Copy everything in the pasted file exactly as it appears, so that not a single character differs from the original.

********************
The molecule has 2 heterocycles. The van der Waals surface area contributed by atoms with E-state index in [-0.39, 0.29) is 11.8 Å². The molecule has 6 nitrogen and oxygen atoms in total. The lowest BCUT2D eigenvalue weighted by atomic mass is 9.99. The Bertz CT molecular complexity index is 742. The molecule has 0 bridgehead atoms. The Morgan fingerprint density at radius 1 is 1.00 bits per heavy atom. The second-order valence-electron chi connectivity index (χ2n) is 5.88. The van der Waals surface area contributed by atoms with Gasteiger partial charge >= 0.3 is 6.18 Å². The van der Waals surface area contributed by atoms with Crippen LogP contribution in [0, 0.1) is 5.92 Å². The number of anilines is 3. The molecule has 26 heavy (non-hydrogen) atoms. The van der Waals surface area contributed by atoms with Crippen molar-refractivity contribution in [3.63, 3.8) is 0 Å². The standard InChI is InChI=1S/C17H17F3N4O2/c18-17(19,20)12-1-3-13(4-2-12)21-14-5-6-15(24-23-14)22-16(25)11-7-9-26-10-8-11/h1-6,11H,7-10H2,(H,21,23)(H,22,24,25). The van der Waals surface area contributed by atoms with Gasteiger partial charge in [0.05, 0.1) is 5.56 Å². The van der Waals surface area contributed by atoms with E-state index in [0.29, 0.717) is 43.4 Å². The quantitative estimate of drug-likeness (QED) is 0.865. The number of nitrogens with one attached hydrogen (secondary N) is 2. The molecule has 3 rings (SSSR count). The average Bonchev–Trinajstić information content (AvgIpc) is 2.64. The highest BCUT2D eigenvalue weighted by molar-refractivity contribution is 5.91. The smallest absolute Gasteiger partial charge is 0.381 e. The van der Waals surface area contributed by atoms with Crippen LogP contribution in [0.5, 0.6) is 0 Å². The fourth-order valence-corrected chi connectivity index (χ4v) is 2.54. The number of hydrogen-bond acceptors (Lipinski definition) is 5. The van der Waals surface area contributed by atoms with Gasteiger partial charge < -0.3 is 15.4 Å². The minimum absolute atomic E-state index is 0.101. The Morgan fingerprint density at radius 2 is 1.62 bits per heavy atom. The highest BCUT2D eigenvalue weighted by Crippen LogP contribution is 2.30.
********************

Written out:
The molecule has 2 heterocycles. The van der Waals surface area contributed by atoms with E-state index in [-0.39, 0.29) is 11.8 Å². The molecule has 6 nitrogen and oxygen atoms in total. The lowest BCUT2D eigenvalue weighted by atomic mass is 9.99. The Bertz CT molecular complexity index is 742. The molecule has 0 bridgehead atoms. The Morgan fingerprint density at radius 1 is 1.00 bits per heavy atom. The second-order valence-electron chi connectivity index (χ2n) is 5.88. The van der Waals surface area contributed by atoms with Gasteiger partial charge >= 0.3 is 6.18 Å². The van der Waals surface area contributed by atoms with Crippen LogP contribution in [0, 0.1) is 5.92 Å². The number of anilines is 3. The molecule has 26 heavy (non-hydrogen) atoms. The van der Waals surface area contributed by atoms with Crippen molar-refractivity contribution in [3.63, 3.8) is 0 Å². The standard InChI is InChI=1S/C17H17F3N4O2/c18-17(19,20)12-1-3-13(4-2-12)21-14-5-6-15(24-23-14)22-16(25)11-7-9-26-10-8-11/h1-6,11H,7-10H2,(H,21,23)(H,22,24,25). The van der Waals surface area contributed by atoms with Gasteiger partial charge in [0.05, 0.1) is 5.56 Å². The van der Waals surface area contributed by atoms with E-state index in [0.29, 0.717) is 43.4 Å². The quantitative estimate of drug-likeness (QED) is 0.865. The number of nitrogens with one attached hydrogen (secondary N) is 2. The molecule has 3 rings (SSSR count). The average Bonchev–Trinajstić information content (AvgIpc) is 2.64. The highest BCUT2D eigenvalue weighted by molar-refractivity contribution is 5.91. The smallest absolute Gasteiger partial charge is 0.381 e. The van der Waals surface area contributed by atoms with Crippen LogP contribution in [0.5, 0.6) is 0 Å². The fourth-order valence-corrected chi connectivity index (χ4v) is 2.54. The number of hydrogen-bond acceptors (Lipinski definition) is 5. The van der Waals surface area contributed by atoms with Gasteiger partial charge < -0.3 is 15.4 Å². The minimum absolute atomic E-state index is 0.101. The Morgan fingerprint density at radius 2 is 1.62 bits per heavy atom. The highest BCUT2D eigenvalue weighted by Crippen LogP contribution is 2.30.